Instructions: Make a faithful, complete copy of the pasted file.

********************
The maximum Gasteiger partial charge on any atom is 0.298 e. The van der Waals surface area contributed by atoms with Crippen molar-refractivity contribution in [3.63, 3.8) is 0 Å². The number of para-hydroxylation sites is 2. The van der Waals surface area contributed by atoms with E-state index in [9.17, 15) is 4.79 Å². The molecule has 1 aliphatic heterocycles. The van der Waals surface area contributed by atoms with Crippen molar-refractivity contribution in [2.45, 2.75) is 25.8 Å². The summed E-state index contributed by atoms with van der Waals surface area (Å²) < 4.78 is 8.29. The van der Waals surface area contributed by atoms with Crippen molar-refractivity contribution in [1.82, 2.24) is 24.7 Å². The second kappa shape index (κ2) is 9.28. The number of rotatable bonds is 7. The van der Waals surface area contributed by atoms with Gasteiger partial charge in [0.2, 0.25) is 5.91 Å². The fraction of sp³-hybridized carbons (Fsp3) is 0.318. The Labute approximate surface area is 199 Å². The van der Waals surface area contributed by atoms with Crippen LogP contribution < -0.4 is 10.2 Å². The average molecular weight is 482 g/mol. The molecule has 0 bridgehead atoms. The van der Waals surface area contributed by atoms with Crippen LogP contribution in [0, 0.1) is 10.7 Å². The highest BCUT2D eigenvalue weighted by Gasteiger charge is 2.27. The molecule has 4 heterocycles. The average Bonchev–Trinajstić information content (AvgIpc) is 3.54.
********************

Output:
The maximum Gasteiger partial charge on any atom is 0.298 e. The van der Waals surface area contributed by atoms with Crippen molar-refractivity contribution in [3.63, 3.8) is 0 Å². The number of para-hydroxylation sites is 2. The van der Waals surface area contributed by atoms with E-state index in [9.17, 15) is 4.79 Å². The molecule has 1 aliphatic heterocycles. The van der Waals surface area contributed by atoms with Crippen molar-refractivity contribution in [2.45, 2.75) is 25.8 Å². The summed E-state index contributed by atoms with van der Waals surface area (Å²) < 4.78 is 8.29. The van der Waals surface area contributed by atoms with Crippen molar-refractivity contribution in [1.82, 2.24) is 24.7 Å². The second kappa shape index (κ2) is 9.28. The number of rotatable bonds is 7. The van der Waals surface area contributed by atoms with Gasteiger partial charge in [0.2, 0.25) is 5.91 Å². The fraction of sp³-hybridized carbons (Fsp3) is 0.318. The Labute approximate surface area is 199 Å². The van der Waals surface area contributed by atoms with Crippen LogP contribution < -0.4 is 10.2 Å². The average molecular weight is 482 g/mol. The molecule has 0 bridgehead atoms. The van der Waals surface area contributed by atoms with Crippen LogP contribution in [0, 0.1) is 10.7 Å². The highest BCUT2D eigenvalue weighted by Gasteiger charge is 2.27. The molecule has 4 heterocycles. The average Bonchev–Trinajstić information content (AvgIpc) is 3.54.